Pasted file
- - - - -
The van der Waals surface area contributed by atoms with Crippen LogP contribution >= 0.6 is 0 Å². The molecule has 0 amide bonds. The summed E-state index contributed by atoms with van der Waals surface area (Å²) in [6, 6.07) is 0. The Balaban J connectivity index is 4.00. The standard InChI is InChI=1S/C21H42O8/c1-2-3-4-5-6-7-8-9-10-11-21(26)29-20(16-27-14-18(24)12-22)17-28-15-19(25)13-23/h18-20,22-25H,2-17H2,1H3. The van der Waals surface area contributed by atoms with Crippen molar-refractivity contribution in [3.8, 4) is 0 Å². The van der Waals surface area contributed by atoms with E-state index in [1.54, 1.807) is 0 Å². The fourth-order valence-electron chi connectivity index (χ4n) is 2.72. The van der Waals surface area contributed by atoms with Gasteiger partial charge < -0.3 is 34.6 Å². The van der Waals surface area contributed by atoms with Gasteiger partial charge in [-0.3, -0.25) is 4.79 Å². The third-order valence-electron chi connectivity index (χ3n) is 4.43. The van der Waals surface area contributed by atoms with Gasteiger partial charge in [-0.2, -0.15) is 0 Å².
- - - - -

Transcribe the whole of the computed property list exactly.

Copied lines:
The van der Waals surface area contributed by atoms with Crippen LogP contribution >= 0.6 is 0 Å². The molecule has 0 amide bonds. The summed E-state index contributed by atoms with van der Waals surface area (Å²) in [6, 6.07) is 0. The Balaban J connectivity index is 4.00. The standard InChI is InChI=1S/C21H42O8/c1-2-3-4-5-6-7-8-9-10-11-21(26)29-20(16-27-14-18(24)12-22)17-28-15-19(25)13-23/h18-20,22-25H,2-17H2,1H3. The van der Waals surface area contributed by atoms with Crippen molar-refractivity contribution in [3.8, 4) is 0 Å². The van der Waals surface area contributed by atoms with E-state index in [1.54, 1.807) is 0 Å². The fourth-order valence-electron chi connectivity index (χ4n) is 2.72. The van der Waals surface area contributed by atoms with Gasteiger partial charge < -0.3 is 34.6 Å². The van der Waals surface area contributed by atoms with Gasteiger partial charge in [-0.3, -0.25) is 4.79 Å². The third-order valence-electron chi connectivity index (χ3n) is 4.43. The van der Waals surface area contributed by atoms with Gasteiger partial charge in [-0.2, -0.15) is 0 Å².